What spurred your interest in commercial production and why did you choose Aero Film?
It's something that I've thought about for a long time being a writer/director. I think some guys who are just directors, you have periods where no scripts are in fruition and you're [fiddling] around and you go, hell, why not direct spots? I think for me because I've always been writing something, there's always been something to do. But I'm fascinated by film language and with storytelling. One of the beautiful things historically about television spots is that they're just incredibly economical exercises in storytelling. Very often, they're more sophisticated cinematically than a lot of what you can do sometimes in a standard, three-act storytelling situation.
So, there's a lot of experimentation and a lot of wonderful technical work that goes on as well. It's stuff that's always really interested me. [In film], you keep moving every thirty seconds until you fill up two hours. To me, that kind of attention to detail is very natural and something I'm very excited about working on.
Is there any specific limitation or hesitation on moving from feature-length film to the 30-second spot?
That's part of what's beautiful about it. You get to experience a new world and a new set of aesthetics on each spot. The commitment isn't obviously two years of your life, which is what it is for me on a feature. Of course, I'm not leaving behind features. It's not like I'm moving from Atlanta to Richmond.
What do you hope to achieve at Aero and is there a specific client type you'd like to work with?
I'm really interested in adventurous spots and I don't have a particular [taste]. My resume has varied from Meg Ryan romantic comedies to a John Cusack horror film to Westerns and Robert DeNiro/Sylvester Stallone crime films. The last thing you'd see me doing is telling you that I'm only looking for one kind of spot. I'm not a member of the post-modern crew of my generation that makes self-referential, ironic films. I enjoy all those movies, but I'm much fonder of the classic lines of Hollywood filmmaking. I'm very interested in ways that I can bring that kind of storytelling into the 30-second world.
The thing that's most important to me in filmmaking is the relationship between the camera and the actor. It's an area where I continue to explore ways to push the envelope no matter what genre I'm in. What's unique to me about filmmaking and film acting is that in film, you can literally see right into someone's soul. The special effect, even when you're making a straight drama with no digital special effects and explosions, that I'm trying to achieve is an emotional moment, comic beat or human beat where someone goes, how did they do that? How did they make that human moment happen under all this equipment and all this pressure? How did you make something so fragile as that moment with Joaquin Phoenix in Walk the Line with Reese or that moment with Russell Crowe?
It's carving out that indescribable human moment, and for me, it's something I'm always searching to do and something that I'd certainly be searching to do in any spot. It's carving out a moment that's a special effect. It's one of those jaw-dropping moments where you go, how did that emotional moment happen? To me, in advertising, some of the most memorable spots we've ever seen are of course the spots that touch us or make us laugh in a way that we want to visit again and again. The emotion in the spot is like a magic trick because it has a repeating value.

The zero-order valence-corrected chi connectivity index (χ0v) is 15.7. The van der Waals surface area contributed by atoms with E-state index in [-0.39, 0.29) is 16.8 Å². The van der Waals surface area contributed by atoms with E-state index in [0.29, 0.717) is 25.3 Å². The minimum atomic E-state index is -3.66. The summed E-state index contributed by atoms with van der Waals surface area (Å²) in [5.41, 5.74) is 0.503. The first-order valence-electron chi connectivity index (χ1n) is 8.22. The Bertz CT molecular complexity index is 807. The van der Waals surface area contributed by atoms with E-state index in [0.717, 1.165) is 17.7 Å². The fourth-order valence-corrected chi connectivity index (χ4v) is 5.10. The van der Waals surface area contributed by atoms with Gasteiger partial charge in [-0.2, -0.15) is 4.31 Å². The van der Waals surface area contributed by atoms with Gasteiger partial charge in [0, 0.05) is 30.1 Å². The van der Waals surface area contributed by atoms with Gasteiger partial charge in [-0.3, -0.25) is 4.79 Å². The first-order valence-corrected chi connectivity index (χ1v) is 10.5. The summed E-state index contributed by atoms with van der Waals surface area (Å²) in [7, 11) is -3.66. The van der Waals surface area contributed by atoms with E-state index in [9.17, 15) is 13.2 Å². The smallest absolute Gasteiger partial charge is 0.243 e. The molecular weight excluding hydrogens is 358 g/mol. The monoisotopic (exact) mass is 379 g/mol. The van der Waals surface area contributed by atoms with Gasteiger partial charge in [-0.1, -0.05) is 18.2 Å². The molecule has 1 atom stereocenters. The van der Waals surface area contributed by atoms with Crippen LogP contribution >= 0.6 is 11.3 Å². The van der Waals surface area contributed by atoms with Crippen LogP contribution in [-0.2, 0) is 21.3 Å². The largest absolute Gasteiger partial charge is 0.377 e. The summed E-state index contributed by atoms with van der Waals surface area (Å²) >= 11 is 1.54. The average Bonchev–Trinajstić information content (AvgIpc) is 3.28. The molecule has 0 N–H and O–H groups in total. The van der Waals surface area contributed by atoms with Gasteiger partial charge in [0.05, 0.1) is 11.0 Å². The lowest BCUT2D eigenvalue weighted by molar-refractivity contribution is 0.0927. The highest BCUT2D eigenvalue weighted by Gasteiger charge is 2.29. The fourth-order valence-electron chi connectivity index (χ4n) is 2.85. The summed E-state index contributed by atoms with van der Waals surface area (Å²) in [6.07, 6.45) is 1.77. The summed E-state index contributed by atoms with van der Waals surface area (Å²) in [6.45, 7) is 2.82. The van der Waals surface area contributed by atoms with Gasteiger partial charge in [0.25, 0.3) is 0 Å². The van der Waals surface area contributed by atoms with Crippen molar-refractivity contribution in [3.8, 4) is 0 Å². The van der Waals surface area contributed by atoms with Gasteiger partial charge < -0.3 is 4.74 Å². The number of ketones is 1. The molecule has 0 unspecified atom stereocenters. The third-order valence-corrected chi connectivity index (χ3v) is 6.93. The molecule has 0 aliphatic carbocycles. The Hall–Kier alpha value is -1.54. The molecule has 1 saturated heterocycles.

Do you feel the soul-stirring connection you have in film will be compromised when doing a spot?
The truth is that all filmmaking is a battle with elements and reality. You're always trying to make something real happen in front of a lens in order to capture a moment. You're battling time, budget, weather and equipment and everything in a sense is always a compromise. It's what you do under that pressure and how well you can work with your crew under that pressure is what yields the result.
While you're going into commercials, spot directors are leaping in droves into feature filmmaking, Is there any advice you can heed to them?
The one thing I always say to people who are trying to break into feature directing and when the opportunity starts to be there is make sure the first project you take on is a movie that you'd like to be your last movie. I think the saddest thing that can happen to a really talented voice in filmmaking is that when the moment arrives for them to get a shot at making a feature, they pick a project cynically, one that'll get made quickly. In a way, it's a flawed project, the script is flawed and the ideas in it are weak and inherently what can happen is it becomes their tombstone in their directing career as well as the stars'.
To me, the most important thing is to always make that movie as if it were the only movie you get a chance to make. Then, no matter what happens with box office or anything else, you know you've got your shot to say the thing you wanted to say instead of just saying action for 90 days. Make the movie you really want to make. Don't make a movie that someone thinks is a good break. Whatever that first picture is, and it turns out good, you're going to be the guy that made that picture and people are going to be looking for you to do that again. If it's something you never really wanted to do but did cynically, then you've really boxed yourself in. The point is to be making a statement like an author or a novelist would and something you really want to stand behind.